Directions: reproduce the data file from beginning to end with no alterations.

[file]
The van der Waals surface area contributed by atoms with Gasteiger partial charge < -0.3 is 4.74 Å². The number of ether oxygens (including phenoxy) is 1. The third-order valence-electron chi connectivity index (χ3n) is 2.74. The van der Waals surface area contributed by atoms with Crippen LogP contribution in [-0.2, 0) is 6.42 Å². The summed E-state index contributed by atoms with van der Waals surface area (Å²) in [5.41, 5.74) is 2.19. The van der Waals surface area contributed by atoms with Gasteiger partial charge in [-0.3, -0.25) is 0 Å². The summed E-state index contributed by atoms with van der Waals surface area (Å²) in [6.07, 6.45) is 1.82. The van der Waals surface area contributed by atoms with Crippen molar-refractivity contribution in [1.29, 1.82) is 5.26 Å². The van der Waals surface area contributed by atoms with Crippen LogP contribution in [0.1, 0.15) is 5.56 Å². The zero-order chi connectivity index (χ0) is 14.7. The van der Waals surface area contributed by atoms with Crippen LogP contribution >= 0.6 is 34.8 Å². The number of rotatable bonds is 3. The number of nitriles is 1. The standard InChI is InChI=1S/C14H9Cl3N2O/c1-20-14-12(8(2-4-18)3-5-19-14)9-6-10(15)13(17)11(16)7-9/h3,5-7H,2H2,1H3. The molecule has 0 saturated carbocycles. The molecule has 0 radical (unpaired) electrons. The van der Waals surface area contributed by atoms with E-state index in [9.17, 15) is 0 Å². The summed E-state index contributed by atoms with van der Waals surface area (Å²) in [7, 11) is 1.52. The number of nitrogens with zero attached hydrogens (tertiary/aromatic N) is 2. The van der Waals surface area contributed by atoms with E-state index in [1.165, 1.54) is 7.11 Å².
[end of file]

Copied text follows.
The van der Waals surface area contributed by atoms with Gasteiger partial charge < -0.3 is 4.74 Å². The number of ether oxygens (including phenoxy) is 1. The third-order valence-electron chi connectivity index (χ3n) is 2.74. The van der Waals surface area contributed by atoms with Crippen LogP contribution in [-0.2, 0) is 6.42 Å². The summed E-state index contributed by atoms with van der Waals surface area (Å²) in [5.41, 5.74) is 2.19. The van der Waals surface area contributed by atoms with Gasteiger partial charge in [-0.3, -0.25) is 0 Å². The summed E-state index contributed by atoms with van der Waals surface area (Å²) in [6.07, 6.45) is 1.82. The van der Waals surface area contributed by atoms with Crippen molar-refractivity contribution in [1.29, 1.82) is 5.26 Å². The van der Waals surface area contributed by atoms with Crippen LogP contribution in [0.1, 0.15) is 5.56 Å². The zero-order chi connectivity index (χ0) is 14.7. The van der Waals surface area contributed by atoms with Crippen LogP contribution >= 0.6 is 34.8 Å². The number of rotatable bonds is 3. The number of nitriles is 1. The standard InChI is InChI=1S/C14H9Cl3N2O/c1-20-14-12(8(2-4-18)3-5-19-14)9-6-10(15)13(17)11(16)7-9/h3,5-7H,2H2,1H3. The molecule has 0 saturated carbocycles. The molecule has 0 radical (unpaired) electrons. The van der Waals surface area contributed by atoms with E-state index in [9.17, 15) is 0 Å². The summed E-state index contributed by atoms with van der Waals surface area (Å²) in [7, 11) is 1.52. The number of nitrogens with zero attached hydrogens (tertiary/aromatic N) is 2. The van der Waals surface area contributed by atoms with E-state index in [1.165, 1.54) is 7.11 Å².